12-20-2011, 12:00 AM
Exactly, the OGM championship ego. Scott comes across as petulant, cocky. He did not seem all that caring and supportive when Tessa was injured. He looked angry when she stopped the skate. Charlie is loveable, and judges want to reward them. It is great to see a rivalry in ice dance between two great but very different couples who really have lovely programs. Scott and Tessa helped bring many new fans to ice dance after years of terrible programs. I hope he sees that as an OGM in iself!
Originally Posted by dorispulaski
More than any other couple Voir made me want to watch Ice dance and catch up on the scene. I hope he begins to see it is about great skating, not just his pursuit of that second OGM.
12-20-2011, 12:12 AM
A few things/responses.
First, thank you to all who complimented me on the earlier post in this thread. Given the level of knowledge on display here, I was quite pleased that some of you took the time to drop me a compliment. Much appreciated.
About Bolero…Well, I could just say “what jcoates said” and leave it at that. But I want to add two things. First, I’m old enough to have seen it live on television when it first aired. And it may be forgotten now, but at the time there was a great deal of question over whether ice dancing was a “real” sport, or just, as I remember reading at the time, “Lawrence Welk on ice.” There was a very heated debate over whether to drop ice dance from Olympic competition. Bolero put an end to that debate, for the reasons that jcoates has enumerated. I’ll just add one more: it added a real theatricality to ice dance. Of course, for years after that, the theatricality got pushed, often to absurd lengths. So many couples in ice dance were ending their programs by dramatically flopping on the ice that there was a question over whether a Zamboni was needed (ok I kid, but not by much). Oh (and second), it isn’t in my personal top ten or twenty ice dance performances, but I think you underrate its historical importance at your peril. I call it the Picasso Effect: you may admire how revolutionary Picasso was as a visual artist without necessarily wanting to hang one of his paintings over your living room sofa.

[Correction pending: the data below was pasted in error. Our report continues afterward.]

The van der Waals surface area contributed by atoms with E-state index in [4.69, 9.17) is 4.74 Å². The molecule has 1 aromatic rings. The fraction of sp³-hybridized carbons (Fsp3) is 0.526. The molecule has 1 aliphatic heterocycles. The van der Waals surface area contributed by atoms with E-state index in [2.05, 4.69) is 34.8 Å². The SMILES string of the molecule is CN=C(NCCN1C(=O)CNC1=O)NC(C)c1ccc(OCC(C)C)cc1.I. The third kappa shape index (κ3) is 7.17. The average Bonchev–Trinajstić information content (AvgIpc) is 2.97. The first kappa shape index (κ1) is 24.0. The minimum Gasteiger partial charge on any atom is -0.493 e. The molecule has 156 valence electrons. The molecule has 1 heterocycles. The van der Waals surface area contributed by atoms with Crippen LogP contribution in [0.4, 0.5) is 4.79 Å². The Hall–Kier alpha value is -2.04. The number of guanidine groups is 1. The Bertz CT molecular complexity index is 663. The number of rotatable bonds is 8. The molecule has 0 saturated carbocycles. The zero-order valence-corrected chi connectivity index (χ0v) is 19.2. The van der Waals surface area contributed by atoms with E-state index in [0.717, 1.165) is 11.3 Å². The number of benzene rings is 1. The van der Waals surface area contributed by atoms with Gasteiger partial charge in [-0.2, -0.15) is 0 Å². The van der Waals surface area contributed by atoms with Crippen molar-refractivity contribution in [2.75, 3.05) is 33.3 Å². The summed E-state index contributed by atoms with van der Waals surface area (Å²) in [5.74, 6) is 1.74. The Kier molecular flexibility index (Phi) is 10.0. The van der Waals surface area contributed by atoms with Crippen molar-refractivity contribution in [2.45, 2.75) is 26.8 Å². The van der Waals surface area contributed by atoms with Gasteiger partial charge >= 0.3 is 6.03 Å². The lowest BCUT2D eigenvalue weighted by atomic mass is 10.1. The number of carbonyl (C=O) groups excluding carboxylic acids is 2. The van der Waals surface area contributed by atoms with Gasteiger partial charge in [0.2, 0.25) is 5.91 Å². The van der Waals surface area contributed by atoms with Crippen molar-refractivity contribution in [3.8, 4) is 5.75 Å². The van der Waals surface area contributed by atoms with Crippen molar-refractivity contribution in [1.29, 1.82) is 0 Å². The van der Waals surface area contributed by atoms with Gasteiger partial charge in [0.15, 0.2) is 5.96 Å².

Back to Voir…I think the reason I’m personally disappointed with Voir this year is that they are playing it artistically safe. I think FF is, artistically, a major step back from their last two long programs. The “jazz” section of their program is a good example. If you have ever seen the actual FF movie, Audrey Hepburn’s jazz dance is a real highlight. Of course it is played for laughs—see how silly all those bohemians are? Aren’t you glad you can see real dancing by Fred Astaire? The thing is, it may be for ha has and it may be dated as hell, but it also has something that I find Voir’s program to be missing: pizzazz. Or, if you like, a kind of vulgar ShewwwBiz quality (and so many if not most of the great American movie musicals have that to one degree or another). Voir’s interpretation is missing that for me. It’s all very nice and lovely, but it just doesn’t have that Wow! factor for me. Audrey does—she dances the hell out of it.
Given that it is not an Olympic year, I wish that Voir would push their own personal envelope the way that Marlie did last year with their tango Get messy. I think it would do them a world of good.